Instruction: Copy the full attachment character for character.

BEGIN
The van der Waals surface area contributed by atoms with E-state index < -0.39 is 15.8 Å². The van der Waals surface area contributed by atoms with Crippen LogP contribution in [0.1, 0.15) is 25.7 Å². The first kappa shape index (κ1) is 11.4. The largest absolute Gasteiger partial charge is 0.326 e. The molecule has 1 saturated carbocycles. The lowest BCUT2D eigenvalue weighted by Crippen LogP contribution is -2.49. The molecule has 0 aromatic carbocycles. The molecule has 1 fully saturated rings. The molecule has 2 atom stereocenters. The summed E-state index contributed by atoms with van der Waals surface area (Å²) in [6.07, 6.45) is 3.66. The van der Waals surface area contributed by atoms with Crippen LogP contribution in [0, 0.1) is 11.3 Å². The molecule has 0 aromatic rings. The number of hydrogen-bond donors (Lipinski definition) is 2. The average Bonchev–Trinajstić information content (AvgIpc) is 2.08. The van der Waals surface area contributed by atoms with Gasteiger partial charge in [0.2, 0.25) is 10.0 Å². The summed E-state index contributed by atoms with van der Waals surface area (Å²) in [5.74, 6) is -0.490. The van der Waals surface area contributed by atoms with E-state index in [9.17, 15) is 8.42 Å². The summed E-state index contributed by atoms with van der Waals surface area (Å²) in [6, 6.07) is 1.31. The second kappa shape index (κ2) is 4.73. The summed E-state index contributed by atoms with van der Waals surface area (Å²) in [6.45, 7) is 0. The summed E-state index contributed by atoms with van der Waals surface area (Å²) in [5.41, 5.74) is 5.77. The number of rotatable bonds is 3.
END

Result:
The van der Waals surface area contributed by atoms with E-state index < -0.39 is 15.8 Å². The van der Waals surface area contributed by atoms with Crippen LogP contribution in [0.1, 0.15) is 25.7 Å². The first kappa shape index (κ1) is 11.4. The largest absolute Gasteiger partial charge is 0.326 e. The molecule has 1 saturated carbocycles. The lowest BCUT2D eigenvalue weighted by Crippen LogP contribution is -2.49. The molecule has 0 aromatic carbocycles. The molecule has 1 fully saturated rings. The molecule has 2 atom stereocenters. The summed E-state index contributed by atoms with van der Waals surface area (Å²) in [6.07, 6.45) is 3.66. The van der Waals surface area contributed by atoms with Crippen LogP contribution in [0, 0.1) is 11.3 Å². The molecule has 0 aromatic rings. The number of hydrogen-bond donors (Lipinski definition) is 2. The average Bonchev–Trinajstić information content (AvgIpc) is 2.08. The van der Waals surface area contributed by atoms with Gasteiger partial charge in [0.2, 0.25) is 10.0 Å². The summed E-state index contributed by atoms with van der Waals surface area (Å²) in [5.74, 6) is -0.490. The van der Waals surface area contributed by atoms with E-state index in [9.17, 15) is 8.42 Å². The summed E-state index contributed by atoms with van der Waals surface area (Å²) in [6, 6.07) is 1.31. The second kappa shape index (κ2) is 4.73. The summed E-state index contributed by atoms with van der Waals surface area (Å²) in [6.45, 7) is 0. The summed E-state index contributed by atoms with van der Waals surface area (Å²) in [5.41, 5.74) is 5.77. The number of rotatable bonds is 3.